Debt: a helping hand

100a Personal debt is an increasing worry in Northern Ireland and many are finding that their finances are spiralling out of control. Emma Blee visits the Citizens Advice Bureau to find out the extent of the problem and the advice on offer.

With further spending cuts on the horizon, the Citizens Advice Bureau (CAB) is beginning to feel the tight grip of the recession.

The average waiting time to set up an appointment with an advisor is now around three weeks, whereas an appointment could have been set up within one week last year. The organisation dealt with more than £33 million of debt and helped around 2,500 people with financial problems in the last financial year.

Most people in the province are getting into debt by running up bills on credit cards, personal loans and mortgage debts. Credit card debt amounted to around 30 per cent of overall debt and almost 40 per cent of the number of debts. In 2006-2007 and 2007-2008, mortgage debt was £475,000 but this jumped to £4.5 million in the last financial year.

CAB is a charity and does not charge the client or the creditor a fee for the service to ensure impartiality. One of its main projects is ‘Dealing with Debt’, a contract with the Department of Enterprise, Trade and Investment, where the organisation provides face-to-face money advice across Northern Ireland. Another project is the “Beat the recession” website where anyone with a problem can talk to an advisor online.

Chief Executive Derek Alcorn notes: “We are getting a different type of client than we had been. People who wouldn’t normally have used the service, such as the more affluent, are getting into trouble with either their own business debt or personal debt.”

He explains that many people have ended up in very stressful circumstances when companies sell on debts to recovery agencies: “We’ve had cases where people have been getting phone calls or letters sent into [people in] a mental hospital. They are very, very aggressive and they ring night and day.”


With 31 main offices across Northern Ireland, the CAB offers advice to anyone with debt problems. While some people visiting the bureau have just one debt, it is more common that they will have four or five debts which have been run up over a few years.

“Their husband or wife many not know they have any debt and they will have been on the end of a whole range of phone calls and letters from companies harassing them. They sometimes come in with a paper bag full of letters and sometimes they are a bit more organised,” he comments.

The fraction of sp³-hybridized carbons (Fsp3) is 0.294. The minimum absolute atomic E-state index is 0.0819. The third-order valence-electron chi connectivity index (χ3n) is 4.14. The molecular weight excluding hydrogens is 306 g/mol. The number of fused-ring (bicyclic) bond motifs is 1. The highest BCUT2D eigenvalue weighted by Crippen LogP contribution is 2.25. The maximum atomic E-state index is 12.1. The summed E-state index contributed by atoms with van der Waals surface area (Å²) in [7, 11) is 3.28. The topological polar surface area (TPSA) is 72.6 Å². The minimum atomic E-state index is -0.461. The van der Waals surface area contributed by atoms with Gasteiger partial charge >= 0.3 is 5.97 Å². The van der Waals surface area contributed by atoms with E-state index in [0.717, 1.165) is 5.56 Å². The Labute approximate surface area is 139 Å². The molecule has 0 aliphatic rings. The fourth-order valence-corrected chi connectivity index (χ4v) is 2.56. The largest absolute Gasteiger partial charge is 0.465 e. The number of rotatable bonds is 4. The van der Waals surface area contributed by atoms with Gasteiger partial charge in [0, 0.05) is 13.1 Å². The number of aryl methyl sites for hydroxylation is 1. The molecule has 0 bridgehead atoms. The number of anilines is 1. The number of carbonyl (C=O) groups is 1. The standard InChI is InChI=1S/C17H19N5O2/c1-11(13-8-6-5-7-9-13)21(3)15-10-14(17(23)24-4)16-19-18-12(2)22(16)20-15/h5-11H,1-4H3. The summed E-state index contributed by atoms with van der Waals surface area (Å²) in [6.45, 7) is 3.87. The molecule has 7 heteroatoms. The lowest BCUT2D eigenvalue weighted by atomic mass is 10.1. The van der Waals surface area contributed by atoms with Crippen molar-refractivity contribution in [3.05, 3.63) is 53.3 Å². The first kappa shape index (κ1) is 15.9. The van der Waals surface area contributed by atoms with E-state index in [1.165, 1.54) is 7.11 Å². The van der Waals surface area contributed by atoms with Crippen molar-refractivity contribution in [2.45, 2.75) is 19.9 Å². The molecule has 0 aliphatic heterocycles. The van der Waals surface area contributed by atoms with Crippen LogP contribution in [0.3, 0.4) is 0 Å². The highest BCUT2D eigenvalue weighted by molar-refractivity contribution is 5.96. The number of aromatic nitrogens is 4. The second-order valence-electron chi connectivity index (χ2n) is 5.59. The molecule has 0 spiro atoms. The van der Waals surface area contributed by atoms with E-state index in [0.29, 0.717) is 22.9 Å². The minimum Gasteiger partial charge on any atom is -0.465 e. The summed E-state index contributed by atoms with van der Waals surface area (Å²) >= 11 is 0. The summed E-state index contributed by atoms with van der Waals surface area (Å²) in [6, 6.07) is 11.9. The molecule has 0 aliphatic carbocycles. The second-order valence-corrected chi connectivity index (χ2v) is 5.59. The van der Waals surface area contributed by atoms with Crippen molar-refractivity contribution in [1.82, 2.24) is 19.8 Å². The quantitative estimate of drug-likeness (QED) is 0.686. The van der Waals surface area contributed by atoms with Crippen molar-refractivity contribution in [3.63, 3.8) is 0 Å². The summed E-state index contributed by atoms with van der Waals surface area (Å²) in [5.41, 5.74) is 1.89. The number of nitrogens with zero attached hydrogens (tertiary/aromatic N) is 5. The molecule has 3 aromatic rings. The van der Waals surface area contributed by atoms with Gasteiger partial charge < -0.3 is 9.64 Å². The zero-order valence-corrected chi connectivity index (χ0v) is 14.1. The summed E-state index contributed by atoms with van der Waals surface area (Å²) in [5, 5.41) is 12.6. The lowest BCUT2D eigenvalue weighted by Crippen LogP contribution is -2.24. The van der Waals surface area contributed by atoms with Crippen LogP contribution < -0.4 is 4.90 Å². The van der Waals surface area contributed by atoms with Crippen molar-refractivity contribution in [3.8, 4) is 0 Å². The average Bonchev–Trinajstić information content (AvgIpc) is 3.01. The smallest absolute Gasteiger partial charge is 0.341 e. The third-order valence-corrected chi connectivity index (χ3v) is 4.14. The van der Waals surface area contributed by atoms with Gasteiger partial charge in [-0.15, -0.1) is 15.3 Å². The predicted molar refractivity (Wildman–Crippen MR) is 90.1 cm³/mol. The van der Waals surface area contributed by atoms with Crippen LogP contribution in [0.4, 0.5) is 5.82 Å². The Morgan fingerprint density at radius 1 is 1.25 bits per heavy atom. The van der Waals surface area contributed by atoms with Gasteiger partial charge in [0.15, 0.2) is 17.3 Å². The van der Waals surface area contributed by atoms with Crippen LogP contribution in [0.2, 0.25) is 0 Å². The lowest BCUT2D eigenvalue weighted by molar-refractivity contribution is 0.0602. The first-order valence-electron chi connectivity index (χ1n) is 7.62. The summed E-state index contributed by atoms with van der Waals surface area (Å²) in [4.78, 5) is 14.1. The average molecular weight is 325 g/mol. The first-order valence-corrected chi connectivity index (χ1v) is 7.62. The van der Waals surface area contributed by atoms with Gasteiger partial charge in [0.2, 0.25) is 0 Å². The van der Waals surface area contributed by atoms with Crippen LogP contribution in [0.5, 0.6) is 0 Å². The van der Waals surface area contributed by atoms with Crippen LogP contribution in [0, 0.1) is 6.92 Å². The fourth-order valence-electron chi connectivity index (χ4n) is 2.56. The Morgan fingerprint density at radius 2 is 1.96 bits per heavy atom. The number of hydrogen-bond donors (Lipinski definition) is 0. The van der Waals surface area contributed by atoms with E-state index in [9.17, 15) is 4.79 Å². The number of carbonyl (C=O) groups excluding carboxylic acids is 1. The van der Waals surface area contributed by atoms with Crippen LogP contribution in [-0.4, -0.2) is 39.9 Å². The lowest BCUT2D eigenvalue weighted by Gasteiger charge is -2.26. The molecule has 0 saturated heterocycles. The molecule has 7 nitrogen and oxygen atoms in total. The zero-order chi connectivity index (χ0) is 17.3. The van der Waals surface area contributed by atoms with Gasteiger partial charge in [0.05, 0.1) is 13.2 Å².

Alcorn believes that the province’s debt problem stems mainly from a lack of education and knowledge. He would like to see educational programmes in schools so that people would be “educated to know about money and finance and how to deal with it”.

It is because of this, he remarks, that people don’t shop around for finance the way they would if they were buying other expensive items: “If you were going out to buy a fridge or a car, you would go to several different shops, you would look at different sizes and think about colour and then you would think about the best bargain.”

In his experience, many people don’t realise that while a loan from a building society will charge around 7 or 8 per cent interest, a store card could amount to four times that rate.

It is mostly significant life events such as divorce, redundancy or ill-health that drive people into debt, rather than carelessness, he comments.


When a client contacts the bureau a meeting is set up with a money advisor who works out an income expenditure statement that outlines the individual’s basic living costs. Alcorn explains: “The two things we prioritise within that are housing costs and utility costs. They keep a roof over their head and they are able to heat it.”

The advisor then writes to all of the creditors and discusses options such as repayment plans. The chief executive says the process is a lot cheaper than taking the case to court and creditors are often pleased to see the organisation involved.

It is also a positive step for the client as “it takes away a lot of the stress”, makes sure they still have enough to live on and “gives them back a bit of control”.

Alcorn predicts that the next three years will be “busier than ever” for the organisation as spending cuts will impact on people that are already in need. But as the CAB relies on funding from sources such as local councils and the Big Lottery, he remarks that they will “just have to cope” with the resources they have.

For anyone who is struggling with their finances, Alcorn suggests they talk to the lender as early as possible so that the problem “doesn’t end up getting worse”.

He adds: “The lender likes that because you are being honest with them and anything they do with you at that stage is much cheaper than taking legal action.

“I would also advise them to come and see an organisation like ourselves because we will not charge them for advice; we have no axe to grind.”

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